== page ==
The U.S. EPA's National Coastal Assessment (NCA) is a multi-year partnership with EPA's Office of Research and Development (ORD), EPA's Regional office, all coastal states, and selected territories. Alabama entered the program in 2000 and sampled through 2004. Samples were collected to determine water quality, sediment quality, and biota at fifty sampling locations, each to be revisited on a yearly basis. The NCA program is based on EPA's Environmental Monitoring and Assessment Program (EMAP), using a compatible probabilistic program and a common set of environmental indicators to survey each state's estuaries and assess their condition. These estimates can then be aggregated to assess conditions at EPA's regional, biogeographical, and national levels. Download the report.
NOAA's 2008 evaluation of the Alabama Coastal Area Management Program (ACAMP) noted:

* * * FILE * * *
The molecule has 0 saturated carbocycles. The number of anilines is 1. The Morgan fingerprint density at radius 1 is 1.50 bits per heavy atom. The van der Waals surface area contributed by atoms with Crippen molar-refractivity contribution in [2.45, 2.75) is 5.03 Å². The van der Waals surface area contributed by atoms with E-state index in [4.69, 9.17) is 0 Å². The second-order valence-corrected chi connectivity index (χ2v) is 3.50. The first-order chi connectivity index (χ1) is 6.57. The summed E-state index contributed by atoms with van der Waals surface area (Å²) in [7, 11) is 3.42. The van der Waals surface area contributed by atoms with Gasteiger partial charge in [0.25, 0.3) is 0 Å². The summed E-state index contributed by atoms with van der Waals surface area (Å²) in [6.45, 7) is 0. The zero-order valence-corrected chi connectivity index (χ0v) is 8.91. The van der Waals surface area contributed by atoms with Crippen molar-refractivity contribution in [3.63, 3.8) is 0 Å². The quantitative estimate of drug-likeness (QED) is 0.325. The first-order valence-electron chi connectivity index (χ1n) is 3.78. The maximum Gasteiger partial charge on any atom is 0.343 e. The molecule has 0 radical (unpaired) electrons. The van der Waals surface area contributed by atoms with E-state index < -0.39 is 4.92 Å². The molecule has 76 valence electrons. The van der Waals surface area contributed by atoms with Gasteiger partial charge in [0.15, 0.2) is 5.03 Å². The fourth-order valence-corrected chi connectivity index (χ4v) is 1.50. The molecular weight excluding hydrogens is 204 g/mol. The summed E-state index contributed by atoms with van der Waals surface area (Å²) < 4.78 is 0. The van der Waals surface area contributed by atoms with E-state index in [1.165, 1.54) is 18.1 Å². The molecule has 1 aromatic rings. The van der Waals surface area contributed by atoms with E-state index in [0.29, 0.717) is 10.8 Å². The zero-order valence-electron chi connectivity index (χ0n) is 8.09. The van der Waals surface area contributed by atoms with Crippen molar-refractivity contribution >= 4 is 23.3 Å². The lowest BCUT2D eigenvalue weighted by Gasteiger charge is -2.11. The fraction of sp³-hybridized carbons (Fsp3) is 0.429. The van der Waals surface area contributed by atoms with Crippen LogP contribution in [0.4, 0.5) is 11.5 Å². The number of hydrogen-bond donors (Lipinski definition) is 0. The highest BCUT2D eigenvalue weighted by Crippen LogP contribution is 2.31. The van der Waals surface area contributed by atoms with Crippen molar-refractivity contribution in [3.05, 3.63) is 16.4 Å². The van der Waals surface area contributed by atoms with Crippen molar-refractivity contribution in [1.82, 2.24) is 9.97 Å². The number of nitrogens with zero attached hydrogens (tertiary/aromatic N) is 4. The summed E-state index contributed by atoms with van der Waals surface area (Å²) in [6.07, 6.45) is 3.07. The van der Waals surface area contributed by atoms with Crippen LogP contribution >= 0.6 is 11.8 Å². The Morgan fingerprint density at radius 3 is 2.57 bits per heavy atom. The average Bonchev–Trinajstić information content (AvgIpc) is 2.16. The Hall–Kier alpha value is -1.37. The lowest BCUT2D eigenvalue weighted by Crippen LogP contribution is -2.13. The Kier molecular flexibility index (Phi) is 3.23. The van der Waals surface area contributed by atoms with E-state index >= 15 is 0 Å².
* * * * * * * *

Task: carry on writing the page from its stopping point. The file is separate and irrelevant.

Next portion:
- The ACAMP has been supportive of research involving aspects of coastal habitat. Wetland and submerged aquatic vegetation protection has been a priority of ACAMP even before this evaluation period. Both the current and previous Section 309 assessments and strategies identified wetlands as a high priority. Staff of ACAMP participates in the Mobile Bay NEP Coastal Habitat Coordinating Team. The coastal program and the Mobile Bay National Estuary Program (NEP) are mapping uplands and wetlands in the coastal counties, and the NEP maintains the database. Such mapping and data can provide the justification and scientific underpinning for management decisions about habitat loss, change, and trends. Funds were also provided to the City of Gulf Shores to develop a local wetlands ordinance.